The Metropolitan Transportation Authority, the nation’s largest public-transit provider, is set to approve the sale of $1 billion of sales-tax debt Wednesday, a new borrowing vehicle for the agency as it faces an expected delay in getting congestion-pricing revenue needed to finance its ambitious capital plan.

The MTA’s $51.5 billion five-year plan -- its largest ever -- will modernize subway signals, finance new buses and upgrade tracks. It relies on $15 billion of proceeds from issuing debt backed by congestion-pricing fees, a new program to charge motorists coming into Manhattan that may not start in January as planned.

The federal government has been slow to approve the congestion-pricing plan and may delay it indefinitely, Governor Andrew Cuomo said last week. That puts at risk the MTA’s ability to upgrade its system, improve service and expand capacity.

The congestion-pricing delay and the capital plan’s funding will be a focal point of the MTA’s monthly board meeting Wednesday. State lawmakers last year approved new revenue to help finance MTA’s capital program with congestion-pricing fees, internet sales taxes and levies on high-end real estate, dubbed a mansion tax.

New Credit
MTA officials are seeking to use the sales-tax receipts to borrow up to $1 billion to help finance infrastructure needs, according to board documents. It will be a new type of security for the transit agency, which owes $44 billion, and may draw investors who are looking to diversify their holdings of New York municipal bonds.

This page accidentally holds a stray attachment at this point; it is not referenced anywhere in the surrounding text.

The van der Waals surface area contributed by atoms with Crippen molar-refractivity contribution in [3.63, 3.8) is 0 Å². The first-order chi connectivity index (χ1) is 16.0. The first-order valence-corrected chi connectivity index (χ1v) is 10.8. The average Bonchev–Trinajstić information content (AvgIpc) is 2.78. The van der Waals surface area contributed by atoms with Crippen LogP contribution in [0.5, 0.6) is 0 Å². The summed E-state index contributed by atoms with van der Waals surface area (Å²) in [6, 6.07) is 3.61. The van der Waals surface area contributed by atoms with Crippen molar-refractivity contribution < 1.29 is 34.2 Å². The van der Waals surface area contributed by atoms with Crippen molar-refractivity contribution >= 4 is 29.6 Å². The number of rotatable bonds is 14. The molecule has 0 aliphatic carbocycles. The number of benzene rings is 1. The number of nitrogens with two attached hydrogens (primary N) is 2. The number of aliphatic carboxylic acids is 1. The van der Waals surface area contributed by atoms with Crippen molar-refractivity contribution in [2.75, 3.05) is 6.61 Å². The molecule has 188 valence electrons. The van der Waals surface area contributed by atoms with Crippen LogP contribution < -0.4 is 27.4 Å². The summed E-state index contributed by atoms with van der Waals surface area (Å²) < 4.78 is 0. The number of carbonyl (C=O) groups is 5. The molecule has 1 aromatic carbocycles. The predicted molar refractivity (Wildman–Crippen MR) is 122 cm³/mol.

“We think the bonds will be well received in the market given the strong nature of the economic activity in the state and local region generating the tax,” Pat McCoy, MTA’s director of finance, said in a phone interview.

The agency anticipates selling the bonds this summer, McCoy said. They’ll be repaid from $320 million the MTA is set to receive in state and city sales-tax revenue in New York’s fiscal year that starts April 1. That allocation increases by 1% each following year, according to McCoy.

The Trump administration also has yet to support the Gateway project that would replace aging Hudson River rail tunnels and a new train to LaGuardia Airport. The U.S. Army Corps of Engineers has stopped a study aimed to protect the New York City area against storm surges and rising seas.

--With assistance from Henry Goldman.

This article was provided by Bloomberg News.